We protect, store, and utilize our local groundwater, which is a critical resource for our city. Groundwater is an essential part of our state and national water supply. In fact, 80 percent of Californians depend on groundwater for all or part of their drinking water, and this has been true for generations.
Where Does Groundwater Come From?
While surface water supplies are visible in reservoirs, you can’t see groundwater. As rainfall and surface water slowly move downward beneath the ground surface, it collects deep underground in the spaces found between rocks, gravel, and sand. Geologic formations of rocks, gravel, and sand that are able to store water are called aquifers. Water stored in aquifers is called groundwater.
There are 7 small groundwater basins in San Francisco. Our local groundwater supply comes from the 45-square-mile Westside Basin, a series of aquifers extending from Golden Gate Park in San Francisco southward through San Bruno. In 2017, after collecting water data for about a decade, we began pumping groundwater from the Westside Groundwater Basin aquifer from depths of approximately 400 feet below the surface. We treat and blend this groundwater with our surface water supplies before it is delivered to our customers. Over the next few years, we plan to gradually increase pumping of our local groundwater in order to reach our goal of blending 4 million gallons a day of treated groundwater with our regional water supplies.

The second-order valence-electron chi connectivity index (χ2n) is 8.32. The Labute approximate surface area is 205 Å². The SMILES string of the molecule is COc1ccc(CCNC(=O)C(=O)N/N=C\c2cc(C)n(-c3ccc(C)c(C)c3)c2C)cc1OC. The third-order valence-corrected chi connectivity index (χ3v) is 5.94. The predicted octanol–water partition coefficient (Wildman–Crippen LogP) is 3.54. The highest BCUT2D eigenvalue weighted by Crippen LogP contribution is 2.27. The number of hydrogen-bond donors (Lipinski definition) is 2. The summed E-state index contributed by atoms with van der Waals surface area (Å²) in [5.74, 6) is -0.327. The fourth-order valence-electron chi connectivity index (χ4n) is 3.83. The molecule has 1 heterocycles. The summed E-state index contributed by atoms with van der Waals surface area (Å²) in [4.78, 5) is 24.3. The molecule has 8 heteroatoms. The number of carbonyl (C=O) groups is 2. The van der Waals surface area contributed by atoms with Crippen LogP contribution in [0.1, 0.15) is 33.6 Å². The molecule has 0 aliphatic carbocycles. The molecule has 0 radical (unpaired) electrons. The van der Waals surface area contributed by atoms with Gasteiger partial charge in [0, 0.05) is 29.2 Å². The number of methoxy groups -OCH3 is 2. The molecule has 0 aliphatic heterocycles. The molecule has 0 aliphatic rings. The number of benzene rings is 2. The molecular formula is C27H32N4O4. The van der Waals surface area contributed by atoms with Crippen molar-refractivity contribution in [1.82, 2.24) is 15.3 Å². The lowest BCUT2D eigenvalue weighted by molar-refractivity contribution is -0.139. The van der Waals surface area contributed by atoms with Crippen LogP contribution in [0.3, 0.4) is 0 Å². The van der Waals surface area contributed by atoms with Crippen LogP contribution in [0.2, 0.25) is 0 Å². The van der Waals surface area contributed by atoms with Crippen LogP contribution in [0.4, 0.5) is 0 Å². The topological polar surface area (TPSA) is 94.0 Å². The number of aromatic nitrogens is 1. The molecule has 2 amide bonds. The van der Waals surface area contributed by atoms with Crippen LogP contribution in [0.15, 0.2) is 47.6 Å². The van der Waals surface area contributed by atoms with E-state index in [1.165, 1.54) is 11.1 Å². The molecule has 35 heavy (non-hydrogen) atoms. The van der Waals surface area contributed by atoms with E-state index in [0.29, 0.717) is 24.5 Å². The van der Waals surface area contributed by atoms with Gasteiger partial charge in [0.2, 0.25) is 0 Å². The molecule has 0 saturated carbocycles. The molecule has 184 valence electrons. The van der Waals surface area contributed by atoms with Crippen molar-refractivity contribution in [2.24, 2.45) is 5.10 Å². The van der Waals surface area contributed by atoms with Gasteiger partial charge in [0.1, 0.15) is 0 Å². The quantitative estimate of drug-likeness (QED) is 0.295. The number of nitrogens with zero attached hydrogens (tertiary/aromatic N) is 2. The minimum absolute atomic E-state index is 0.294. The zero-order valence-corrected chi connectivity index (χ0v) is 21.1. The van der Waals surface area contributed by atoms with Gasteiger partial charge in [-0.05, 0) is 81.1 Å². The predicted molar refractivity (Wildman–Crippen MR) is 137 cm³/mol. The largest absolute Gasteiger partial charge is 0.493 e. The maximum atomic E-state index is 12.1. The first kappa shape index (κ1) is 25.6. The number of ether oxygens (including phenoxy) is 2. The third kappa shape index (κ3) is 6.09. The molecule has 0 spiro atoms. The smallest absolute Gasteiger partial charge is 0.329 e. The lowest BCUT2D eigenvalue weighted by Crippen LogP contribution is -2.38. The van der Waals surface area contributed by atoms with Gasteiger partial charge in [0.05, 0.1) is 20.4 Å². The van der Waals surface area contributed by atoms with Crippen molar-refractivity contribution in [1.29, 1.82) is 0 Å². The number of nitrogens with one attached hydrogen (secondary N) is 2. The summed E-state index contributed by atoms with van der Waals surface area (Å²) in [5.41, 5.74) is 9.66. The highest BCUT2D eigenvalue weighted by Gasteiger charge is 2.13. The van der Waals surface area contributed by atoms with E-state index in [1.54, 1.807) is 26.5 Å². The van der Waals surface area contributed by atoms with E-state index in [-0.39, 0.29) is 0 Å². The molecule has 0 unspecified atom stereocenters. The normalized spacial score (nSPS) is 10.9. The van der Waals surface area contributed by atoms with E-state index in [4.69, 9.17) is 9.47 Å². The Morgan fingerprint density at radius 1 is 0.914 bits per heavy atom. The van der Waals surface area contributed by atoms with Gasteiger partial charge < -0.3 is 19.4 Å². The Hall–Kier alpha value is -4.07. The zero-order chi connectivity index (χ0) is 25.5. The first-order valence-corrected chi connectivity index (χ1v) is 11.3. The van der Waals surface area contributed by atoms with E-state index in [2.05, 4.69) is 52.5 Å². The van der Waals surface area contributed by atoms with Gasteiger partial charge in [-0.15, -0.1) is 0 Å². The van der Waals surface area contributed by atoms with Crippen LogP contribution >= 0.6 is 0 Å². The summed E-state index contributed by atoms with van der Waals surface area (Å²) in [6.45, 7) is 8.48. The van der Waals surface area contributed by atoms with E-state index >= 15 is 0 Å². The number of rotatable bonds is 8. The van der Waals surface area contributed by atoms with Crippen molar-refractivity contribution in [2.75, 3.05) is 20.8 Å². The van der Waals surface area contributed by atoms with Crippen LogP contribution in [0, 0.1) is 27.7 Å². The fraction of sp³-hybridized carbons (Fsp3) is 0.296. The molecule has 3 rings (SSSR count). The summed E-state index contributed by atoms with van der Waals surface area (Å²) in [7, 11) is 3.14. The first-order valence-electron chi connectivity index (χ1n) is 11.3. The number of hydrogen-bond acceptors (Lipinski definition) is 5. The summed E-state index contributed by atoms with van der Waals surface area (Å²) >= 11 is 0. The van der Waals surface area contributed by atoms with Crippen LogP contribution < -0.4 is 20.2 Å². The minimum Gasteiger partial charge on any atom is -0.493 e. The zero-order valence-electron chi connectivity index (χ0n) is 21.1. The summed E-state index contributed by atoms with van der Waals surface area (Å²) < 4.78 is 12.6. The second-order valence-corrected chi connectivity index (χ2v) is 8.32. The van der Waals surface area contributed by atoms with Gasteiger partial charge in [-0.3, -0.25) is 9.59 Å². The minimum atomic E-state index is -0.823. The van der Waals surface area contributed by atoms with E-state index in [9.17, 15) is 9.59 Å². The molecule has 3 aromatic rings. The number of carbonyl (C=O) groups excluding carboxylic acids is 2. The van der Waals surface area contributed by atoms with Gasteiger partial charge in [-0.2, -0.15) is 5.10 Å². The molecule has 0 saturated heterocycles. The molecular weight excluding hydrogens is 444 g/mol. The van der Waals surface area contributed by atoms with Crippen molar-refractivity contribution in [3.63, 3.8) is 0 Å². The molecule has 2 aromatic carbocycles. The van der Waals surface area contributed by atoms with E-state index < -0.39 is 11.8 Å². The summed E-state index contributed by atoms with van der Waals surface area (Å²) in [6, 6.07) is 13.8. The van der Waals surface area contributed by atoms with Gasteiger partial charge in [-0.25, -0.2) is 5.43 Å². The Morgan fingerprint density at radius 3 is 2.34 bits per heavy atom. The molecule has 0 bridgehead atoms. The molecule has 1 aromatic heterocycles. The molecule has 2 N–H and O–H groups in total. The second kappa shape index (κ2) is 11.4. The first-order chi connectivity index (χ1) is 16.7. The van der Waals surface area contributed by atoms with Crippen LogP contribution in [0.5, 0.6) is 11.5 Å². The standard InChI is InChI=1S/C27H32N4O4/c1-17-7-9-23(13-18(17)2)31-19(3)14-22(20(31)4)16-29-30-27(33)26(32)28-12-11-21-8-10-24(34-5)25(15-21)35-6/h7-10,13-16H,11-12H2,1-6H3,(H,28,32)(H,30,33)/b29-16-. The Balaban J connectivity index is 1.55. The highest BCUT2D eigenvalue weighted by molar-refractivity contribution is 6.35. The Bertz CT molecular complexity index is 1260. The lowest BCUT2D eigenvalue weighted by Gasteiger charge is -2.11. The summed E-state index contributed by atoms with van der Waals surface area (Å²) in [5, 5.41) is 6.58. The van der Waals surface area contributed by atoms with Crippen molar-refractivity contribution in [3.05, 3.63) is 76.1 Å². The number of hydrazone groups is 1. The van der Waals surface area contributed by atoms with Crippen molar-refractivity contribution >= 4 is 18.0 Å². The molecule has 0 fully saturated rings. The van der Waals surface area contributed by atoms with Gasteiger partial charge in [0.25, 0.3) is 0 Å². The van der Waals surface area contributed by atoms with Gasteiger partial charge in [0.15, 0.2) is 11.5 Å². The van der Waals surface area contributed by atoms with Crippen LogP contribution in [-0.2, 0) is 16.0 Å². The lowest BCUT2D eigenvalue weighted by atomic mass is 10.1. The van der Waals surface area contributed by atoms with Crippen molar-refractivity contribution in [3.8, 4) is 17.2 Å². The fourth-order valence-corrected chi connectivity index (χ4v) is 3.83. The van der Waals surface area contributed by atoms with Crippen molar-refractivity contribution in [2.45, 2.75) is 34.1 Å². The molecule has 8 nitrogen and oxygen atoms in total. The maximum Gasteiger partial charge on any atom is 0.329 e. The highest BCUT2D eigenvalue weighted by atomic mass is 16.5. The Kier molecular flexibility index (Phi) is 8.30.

Our Groundwater Program utilizes groundwater found in our local aquifers to make our water supply more diverse and reliable, which makes us less vulnerable to disrupted service from drought and natural disasters such as earthquakes.
Monitoring and Data Management
The Westside Basin Groundwater Monitoring Program provides information summarizing basin-wide groundwater pumping, groundwater levels and quality in the different aquifers of the basin, and surface water conditions, most notably in Lake Merced. The program also monitors physical and chemical changes in the groundwater system that may result from current pumping at the San Francisco Zoo, and Golden Gate Park, the San Francisco Groundwater Supply Project wells, and Regional Groundwater Storage and Recovery Project wells.